A multi row subquery   returns one or more rows.  Since it returns multiple values, the query must use the set comparison operators (IN,ALL,ANY).   If you use a multi row subquery with the equals comparison operators, the database will return an error if more than one row is returned.

select last_name from employees where manager_id in
(select employee_id from employees where department_id in
(select department_id from departments where location_id in
(select location_id from locations where country_id=’UK’)));

You can improve the performance of this query by having Oracle9i execute the subquery only once, then simply letting Oracle9i reference it at the appropriate points in the main query. The following code block gives a better logical idea of the work Oracle must perform to give you the result. In it, the bold text represents the common parts of the subquery that are performed only once, and the places where the subquery is referenced:

SQL> with summary as
  2  (select dname, sum(sal) as dept_total
  3   from emp, dept
  4   where emp.deptno = dept.deptno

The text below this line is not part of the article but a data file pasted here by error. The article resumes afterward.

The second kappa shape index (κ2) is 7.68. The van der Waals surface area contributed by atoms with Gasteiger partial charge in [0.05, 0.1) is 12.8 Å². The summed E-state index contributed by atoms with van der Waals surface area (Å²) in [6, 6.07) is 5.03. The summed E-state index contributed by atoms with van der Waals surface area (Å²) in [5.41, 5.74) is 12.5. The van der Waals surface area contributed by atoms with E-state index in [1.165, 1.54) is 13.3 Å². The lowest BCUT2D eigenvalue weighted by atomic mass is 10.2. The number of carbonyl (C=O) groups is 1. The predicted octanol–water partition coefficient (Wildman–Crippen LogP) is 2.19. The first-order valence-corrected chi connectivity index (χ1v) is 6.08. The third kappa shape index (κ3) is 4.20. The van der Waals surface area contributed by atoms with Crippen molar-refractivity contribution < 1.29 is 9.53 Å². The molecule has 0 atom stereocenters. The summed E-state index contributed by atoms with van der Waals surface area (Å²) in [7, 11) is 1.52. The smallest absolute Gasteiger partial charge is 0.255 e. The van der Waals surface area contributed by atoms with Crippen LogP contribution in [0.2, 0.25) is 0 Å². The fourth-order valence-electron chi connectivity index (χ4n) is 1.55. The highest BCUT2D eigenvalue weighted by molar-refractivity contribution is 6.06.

5   group by dname)
  6  select dname, dept_total
  7  from summary
  8  where dept_total >
  9  (select sum(dept_total) * 1/3
 10   from summary)
 11  order by dept_total desc;
DNAME                DEPT_TOTAL
——————– ———-
RESEARCH                  10875

The main query expects the sub query to return only one value.
Check out the following example, which should look familiar:
SQL>  select ename, deptno, sal
  2   from emp
  3   where deptno =
  4    ( select deptno
  5      from dept
  6      where loc = ‘NEW YORK’ );
ENAME         DEPTNO       SAL
———-         ———         ———
CLARK             10            2450
KING               10            5000
MILLER            10            1300
Though the above query results have 3 rows it is a single-row subquery Because, the subquery on the DEPT table to derive the output from EMP returns only one row of data.
Subquery or Inner query or Nested query is a query in a query. A subquery is usually added in the WHERE Clause of the sql statement. Most of the time, a subquery is used when you know how to search for a value using a SELECT statement, but do not know the exact value.

 select ename, deptno, sal
  2   from emp
  3   where deptno =
  4    ( select deptno
  5      from dept
  6      where loc = ‘NEW YORK’ );

ENAME         DEPTNO       SAL
———-           ———     ———
CLARK             10            2450
KING               10            5000
MILLER            10            1300
Subqueries can be used to obtain values for parent select statements when specific search criteria isn’t known. To do so, the where clause in the parent select statement must have a comparison operation where the unknown value being compared is determined by the result of the subquery. The inner subquery executes once, right before the main outer query executes. The subquery returns its results to the main outer query as shown in above example